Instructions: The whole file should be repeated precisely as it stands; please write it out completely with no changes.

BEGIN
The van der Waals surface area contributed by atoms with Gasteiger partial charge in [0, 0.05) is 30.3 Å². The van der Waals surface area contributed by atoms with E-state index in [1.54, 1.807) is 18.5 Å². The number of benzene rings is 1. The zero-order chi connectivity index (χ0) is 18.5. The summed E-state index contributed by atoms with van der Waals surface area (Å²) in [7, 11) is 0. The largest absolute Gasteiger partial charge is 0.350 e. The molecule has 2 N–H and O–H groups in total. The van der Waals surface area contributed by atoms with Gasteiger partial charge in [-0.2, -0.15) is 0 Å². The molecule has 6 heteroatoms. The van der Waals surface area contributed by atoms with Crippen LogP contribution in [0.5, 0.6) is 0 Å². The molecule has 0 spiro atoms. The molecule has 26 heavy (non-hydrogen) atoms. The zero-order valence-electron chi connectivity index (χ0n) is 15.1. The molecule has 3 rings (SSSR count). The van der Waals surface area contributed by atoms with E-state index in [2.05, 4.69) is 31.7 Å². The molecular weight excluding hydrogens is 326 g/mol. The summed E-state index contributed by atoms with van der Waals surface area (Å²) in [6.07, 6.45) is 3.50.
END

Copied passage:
The van der Waals surface area contributed by atoms with Gasteiger partial charge in [0, 0.05) is 30.3 Å². The van der Waals surface area contributed by atoms with E-state index in [1.54, 1.807) is 18.5 Å². The number of benzene rings is 1. The zero-order chi connectivity index (χ0) is 18.5. The summed E-state index contributed by atoms with van der Waals surface area (Å²) in [7, 11) is 0. The largest absolute Gasteiger partial charge is 0.350 e. The molecule has 2 N–H and O–H groups in total. The van der Waals surface area contributed by atoms with Gasteiger partial charge in [-0.2, -0.15) is 0 Å². The molecule has 6 heteroatoms. The van der Waals surface area contributed by atoms with Crippen LogP contribution in [0.5, 0.6) is 0 Å². The molecule has 0 spiro atoms. The molecule has 26 heavy (non-hydrogen) atoms. The zero-order valence-electron chi connectivity index (χ0n) is 15.1. The molecule has 3 rings (SSSR count). The van der Waals surface area contributed by atoms with E-state index in [2.05, 4.69) is 31.7 Å². The molecular weight excluding hydrogens is 326 g/mol. The summed E-state index contributed by atoms with van der Waals surface area (Å²) in [6.07, 6.45) is 3.50.